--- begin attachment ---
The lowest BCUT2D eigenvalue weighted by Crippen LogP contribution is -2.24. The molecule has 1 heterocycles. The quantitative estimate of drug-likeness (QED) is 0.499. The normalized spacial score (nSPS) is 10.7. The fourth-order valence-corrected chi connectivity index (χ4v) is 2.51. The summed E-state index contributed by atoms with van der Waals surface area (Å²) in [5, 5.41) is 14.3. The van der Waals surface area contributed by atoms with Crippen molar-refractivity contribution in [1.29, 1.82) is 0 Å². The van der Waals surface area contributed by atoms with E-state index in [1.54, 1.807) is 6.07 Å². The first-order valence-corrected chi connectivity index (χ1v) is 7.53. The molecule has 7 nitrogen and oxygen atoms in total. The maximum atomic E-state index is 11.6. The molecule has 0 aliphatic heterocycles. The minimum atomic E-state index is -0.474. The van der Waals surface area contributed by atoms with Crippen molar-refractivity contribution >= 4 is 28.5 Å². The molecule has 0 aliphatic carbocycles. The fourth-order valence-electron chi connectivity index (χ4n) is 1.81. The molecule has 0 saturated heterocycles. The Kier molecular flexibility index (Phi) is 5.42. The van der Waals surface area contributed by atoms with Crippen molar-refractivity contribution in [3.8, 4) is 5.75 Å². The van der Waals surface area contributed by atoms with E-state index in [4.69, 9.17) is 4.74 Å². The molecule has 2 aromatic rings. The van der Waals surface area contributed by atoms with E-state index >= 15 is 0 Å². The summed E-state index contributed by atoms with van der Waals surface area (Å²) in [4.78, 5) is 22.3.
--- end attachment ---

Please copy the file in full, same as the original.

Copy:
The lowest BCUT2D eigenvalue weighted by Crippen LogP contribution is -2.24. The molecule has 1 heterocycles. The quantitative estimate of drug-likeness (QED) is 0.499. The normalized spacial score (nSPS) is 10.7. The fourth-order valence-corrected chi connectivity index (χ4v) is 2.51. The summed E-state index contributed by atoms with van der Waals surface area (Å²) in [5, 5.41) is 14.3. The van der Waals surface area contributed by atoms with Crippen molar-refractivity contribution in [1.29, 1.82) is 0 Å². The van der Waals surface area contributed by atoms with E-state index in [1.54, 1.807) is 6.07 Å². The first-order valence-corrected chi connectivity index (χ1v) is 7.53. The molecule has 7 nitrogen and oxygen atoms in total. The maximum atomic E-state index is 11.6. The molecule has 0 aliphatic heterocycles. The minimum atomic E-state index is -0.474. The van der Waals surface area contributed by atoms with Crippen molar-refractivity contribution >= 4 is 28.5 Å². The molecule has 0 aliphatic carbocycles. The fourth-order valence-electron chi connectivity index (χ4n) is 1.81. The molecule has 0 saturated heterocycles. The Kier molecular flexibility index (Phi) is 5.42. The van der Waals surface area contributed by atoms with Crippen molar-refractivity contribution in [3.8, 4) is 5.75 Å². The van der Waals surface area contributed by atoms with E-state index in [4.69, 9.17) is 4.74 Å². The molecule has 2 aromatic rings. The van der Waals surface area contributed by atoms with E-state index >= 15 is 0 Å². The summed E-state index contributed by atoms with van der Waals surface area (Å²) in [4.78, 5) is 22.3.